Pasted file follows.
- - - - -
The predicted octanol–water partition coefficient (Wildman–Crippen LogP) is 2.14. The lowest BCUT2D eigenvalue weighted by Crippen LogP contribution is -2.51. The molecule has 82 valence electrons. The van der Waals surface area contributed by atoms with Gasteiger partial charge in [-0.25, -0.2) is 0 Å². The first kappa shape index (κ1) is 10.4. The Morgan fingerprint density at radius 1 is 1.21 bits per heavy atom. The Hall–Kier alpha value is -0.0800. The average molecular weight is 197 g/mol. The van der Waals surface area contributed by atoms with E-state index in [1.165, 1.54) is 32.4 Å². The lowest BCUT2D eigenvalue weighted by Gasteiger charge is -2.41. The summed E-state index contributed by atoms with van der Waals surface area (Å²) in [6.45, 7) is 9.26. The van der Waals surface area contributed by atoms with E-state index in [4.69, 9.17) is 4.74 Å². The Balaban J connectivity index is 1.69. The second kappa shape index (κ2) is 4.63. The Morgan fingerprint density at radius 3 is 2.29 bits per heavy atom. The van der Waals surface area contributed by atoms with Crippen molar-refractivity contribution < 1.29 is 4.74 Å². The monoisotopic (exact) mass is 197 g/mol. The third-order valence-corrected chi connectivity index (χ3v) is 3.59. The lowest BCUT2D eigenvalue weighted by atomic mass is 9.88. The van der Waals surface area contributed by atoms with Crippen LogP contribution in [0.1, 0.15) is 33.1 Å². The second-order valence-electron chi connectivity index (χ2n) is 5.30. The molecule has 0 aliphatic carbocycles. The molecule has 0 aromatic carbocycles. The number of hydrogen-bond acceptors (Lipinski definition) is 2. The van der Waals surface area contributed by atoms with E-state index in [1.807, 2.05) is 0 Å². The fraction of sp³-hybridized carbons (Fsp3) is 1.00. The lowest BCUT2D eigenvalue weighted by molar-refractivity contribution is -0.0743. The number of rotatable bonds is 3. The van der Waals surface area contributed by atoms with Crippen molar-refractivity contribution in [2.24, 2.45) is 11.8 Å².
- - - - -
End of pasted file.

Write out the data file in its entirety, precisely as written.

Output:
The predicted octanol–water partition coefficient (Wildman–Crippen LogP) is 2.14. The lowest BCUT2D eigenvalue weighted by Crippen LogP contribution is -2.51. The molecule has 82 valence electrons. The van der Waals surface area contributed by atoms with Gasteiger partial charge in [-0.25, -0.2) is 0 Å². The first kappa shape index (κ1) is 10.4. The Morgan fingerprint density at radius 1 is 1.21 bits per heavy atom. The Hall–Kier alpha value is -0.0800. The average molecular weight is 197 g/mol. The van der Waals surface area contributed by atoms with E-state index in [1.165, 1.54) is 32.4 Å². The lowest BCUT2D eigenvalue weighted by Gasteiger charge is -2.41. The summed E-state index contributed by atoms with van der Waals surface area (Å²) in [6.45, 7) is 9.26. The van der Waals surface area contributed by atoms with E-state index in [4.69, 9.17) is 4.74 Å². The Balaban J connectivity index is 1.69. The second kappa shape index (κ2) is 4.63. The Morgan fingerprint density at radius 3 is 2.29 bits per heavy atom. The van der Waals surface area contributed by atoms with Crippen molar-refractivity contribution < 1.29 is 4.74 Å². The monoisotopic (exact) mass is 197 g/mol. The third-order valence-corrected chi connectivity index (χ3v) is 3.59. The lowest BCUT2D eigenvalue weighted by atomic mass is 9.88. The van der Waals surface area contributed by atoms with Crippen LogP contribution in [0.1, 0.15) is 33.1 Å². The second-order valence-electron chi connectivity index (χ2n) is 5.30. The molecule has 0 aliphatic carbocycles. The molecule has 0 aromatic carbocycles. The number of hydrogen-bond acceptors (Lipinski definition) is 2. The van der Waals surface area contributed by atoms with E-state index in [1.807, 2.05) is 0 Å². The fraction of sp³-hybridized carbons (Fsp3) is 1.00. The lowest BCUT2D eigenvalue weighted by molar-refractivity contribution is -0.0743. The number of rotatable bonds is 3. The van der Waals surface area contributed by atoms with Crippen molar-refractivity contribution in [2.24, 2.45) is 11.8 Å².